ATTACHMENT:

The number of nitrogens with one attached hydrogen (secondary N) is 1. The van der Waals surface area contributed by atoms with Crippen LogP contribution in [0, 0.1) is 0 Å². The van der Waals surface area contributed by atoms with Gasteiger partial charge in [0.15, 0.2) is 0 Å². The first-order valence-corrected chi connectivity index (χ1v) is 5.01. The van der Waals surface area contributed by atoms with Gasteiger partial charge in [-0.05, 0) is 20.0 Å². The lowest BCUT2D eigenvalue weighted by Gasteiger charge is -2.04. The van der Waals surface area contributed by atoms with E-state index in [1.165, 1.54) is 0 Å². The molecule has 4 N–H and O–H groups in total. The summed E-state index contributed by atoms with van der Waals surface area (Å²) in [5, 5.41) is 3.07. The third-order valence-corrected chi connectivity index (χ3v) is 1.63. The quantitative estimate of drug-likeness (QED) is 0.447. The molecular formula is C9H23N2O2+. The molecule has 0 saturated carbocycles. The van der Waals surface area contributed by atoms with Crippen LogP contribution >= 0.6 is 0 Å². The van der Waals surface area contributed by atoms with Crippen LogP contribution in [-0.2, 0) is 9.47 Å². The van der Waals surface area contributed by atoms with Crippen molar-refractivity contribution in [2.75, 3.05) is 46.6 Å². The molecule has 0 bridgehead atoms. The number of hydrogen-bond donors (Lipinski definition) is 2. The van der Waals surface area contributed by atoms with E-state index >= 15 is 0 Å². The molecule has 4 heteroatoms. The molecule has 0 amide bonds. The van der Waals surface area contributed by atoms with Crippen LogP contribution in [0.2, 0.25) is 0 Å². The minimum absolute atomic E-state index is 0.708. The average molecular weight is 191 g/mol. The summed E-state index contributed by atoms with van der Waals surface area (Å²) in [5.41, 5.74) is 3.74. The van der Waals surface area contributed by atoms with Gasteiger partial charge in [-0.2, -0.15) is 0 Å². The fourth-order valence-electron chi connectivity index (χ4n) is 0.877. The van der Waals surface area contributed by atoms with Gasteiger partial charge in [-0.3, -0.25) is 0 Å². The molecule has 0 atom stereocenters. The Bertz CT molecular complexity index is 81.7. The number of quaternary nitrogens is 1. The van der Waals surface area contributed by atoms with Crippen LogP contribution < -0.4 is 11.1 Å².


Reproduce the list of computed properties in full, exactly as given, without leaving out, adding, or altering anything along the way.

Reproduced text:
The number of nitrogens with one attached hydrogen (secondary N) is 1. The van der Waals surface area contributed by atoms with Crippen LogP contribution in [0, 0.1) is 0 Å². The van der Waals surface area contributed by atoms with Gasteiger partial charge in [0.15, 0.2) is 0 Å². The first-order valence-corrected chi connectivity index (χ1v) is 5.01. The van der Waals surface area contributed by atoms with Gasteiger partial charge in [-0.05, 0) is 20.0 Å². The lowest BCUT2D eigenvalue weighted by Gasteiger charge is -2.04. The van der Waals surface area contributed by atoms with E-state index in [1.165, 1.54) is 0 Å². The molecule has 4 N–H and O–H groups in total. The summed E-state index contributed by atoms with van der Waals surface area (Å²) in [5, 5.41) is 3.07. The third-order valence-corrected chi connectivity index (χ3v) is 1.63. The quantitative estimate of drug-likeness (QED) is 0.447. The molecular formula is C9H23N2O2+. The molecule has 0 saturated carbocycles. The van der Waals surface area contributed by atoms with Crippen LogP contribution >= 0.6 is 0 Å². The van der Waals surface area contributed by atoms with Crippen LogP contribution in [-0.2, 0) is 9.47 Å². The van der Waals surface area contributed by atoms with Crippen molar-refractivity contribution in [2.75, 3.05) is 46.6 Å². The molecule has 0 bridgehead atoms. The number of hydrogen-bond donors (Lipinski definition) is 2. The van der Waals surface area contributed by atoms with E-state index >= 15 is 0 Å². The molecule has 4 heteroatoms. The molecule has 0 amide bonds. The van der Waals surface area contributed by atoms with Crippen LogP contribution in [0.2, 0.25) is 0 Å². The minimum absolute atomic E-state index is 0.708. The average molecular weight is 191 g/mol. The summed E-state index contributed by atoms with van der Waals surface area (Å²) in [5.41, 5.74) is 3.74. The van der Waals surface area contributed by atoms with Gasteiger partial charge in [-0.2, -0.15) is 0 Å². The fourth-order valence-electron chi connectivity index (χ4n) is 0.877. The van der Waals surface area contributed by atoms with Gasteiger partial charge in [-0.3, -0.25) is 0 Å². The molecule has 0 atom stereocenters. The Bertz CT molecular complexity index is 81.7. The number of quaternary nitrogens is 1. The van der Waals surface area contributed by atoms with Crippen LogP contribution < -0.4 is 11.1 Å².